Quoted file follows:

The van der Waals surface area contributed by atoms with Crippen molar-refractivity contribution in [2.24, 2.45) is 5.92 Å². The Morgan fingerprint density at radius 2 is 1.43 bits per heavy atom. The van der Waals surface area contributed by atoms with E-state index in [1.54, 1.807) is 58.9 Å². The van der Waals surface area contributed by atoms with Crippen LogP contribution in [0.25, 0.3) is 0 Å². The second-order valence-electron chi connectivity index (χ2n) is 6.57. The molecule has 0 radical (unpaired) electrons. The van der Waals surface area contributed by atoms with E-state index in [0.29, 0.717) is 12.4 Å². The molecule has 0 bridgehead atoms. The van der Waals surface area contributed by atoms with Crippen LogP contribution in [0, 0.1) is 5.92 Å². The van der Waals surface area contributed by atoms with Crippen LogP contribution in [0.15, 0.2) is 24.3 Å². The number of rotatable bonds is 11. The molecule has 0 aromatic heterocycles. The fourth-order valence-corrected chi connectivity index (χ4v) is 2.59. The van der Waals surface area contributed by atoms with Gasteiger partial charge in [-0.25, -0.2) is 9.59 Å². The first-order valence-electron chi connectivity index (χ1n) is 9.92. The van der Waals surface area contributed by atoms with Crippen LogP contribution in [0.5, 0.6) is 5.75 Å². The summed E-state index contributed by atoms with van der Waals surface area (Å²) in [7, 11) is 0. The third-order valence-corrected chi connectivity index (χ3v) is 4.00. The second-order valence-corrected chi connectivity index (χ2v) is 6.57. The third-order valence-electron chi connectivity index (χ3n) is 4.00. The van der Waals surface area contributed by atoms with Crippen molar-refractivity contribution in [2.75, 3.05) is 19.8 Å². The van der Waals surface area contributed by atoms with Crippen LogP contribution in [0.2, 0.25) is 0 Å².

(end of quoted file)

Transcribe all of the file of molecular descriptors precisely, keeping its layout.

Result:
The van der Waals surface area contributed by atoms with Crippen molar-refractivity contribution in [2.24, 2.45) is 5.92 Å². The Morgan fingerprint density at radius 2 is 1.43 bits per heavy atom. The van der Waals surface area contributed by atoms with E-state index in [1.54, 1.807) is 58.9 Å². The van der Waals surface area contributed by atoms with Crippen LogP contribution in [0.25, 0.3) is 0 Å². The second-order valence-electron chi connectivity index (χ2n) is 6.57. The molecule has 0 radical (unpaired) electrons. The van der Waals surface area contributed by atoms with E-state index in [0.29, 0.717) is 12.4 Å². The molecule has 0 bridgehead atoms. The van der Waals surface area contributed by atoms with Crippen LogP contribution in [0, 0.1) is 5.92 Å². The van der Waals surface area contributed by atoms with Crippen LogP contribution in [0.15, 0.2) is 24.3 Å². The number of rotatable bonds is 11. The molecule has 0 aromatic heterocycles. The fourth-order valence-corrected chi connectivity index (χ4v) is 2.59. The van der Waals surface area contributed by atoms with Gasteiger partial charge in [-0.25, -0.2) is 9.59 Å². The first-order valence-electron chi connectivity index (χ1n) is 9.92. The van der Waals surface area contributed by atoms with Crippen LogP contribution in [0.5, 0.6) is 5.75 Å². The summed E-state index contributed by atoms with van der Waals surface area (Å²) in [7, 11) is 0. The third-order valence-corrected chi connectivity index (χ3v) is 4.00. The second-order valence-corrected chi connectivity index (χ2v) is 6.57. The third-order valence-electron chi connectivity index (χ3n) is 4.00. The van der Waals surface area contributed by atoms with Crippen molar-refractivity contribution in [2.75, 3.05) is 19.8 Å². The van der Waals surface area contributed by atoms with Crippen LogP contribution in [0.2, 0.25) is 0 Å².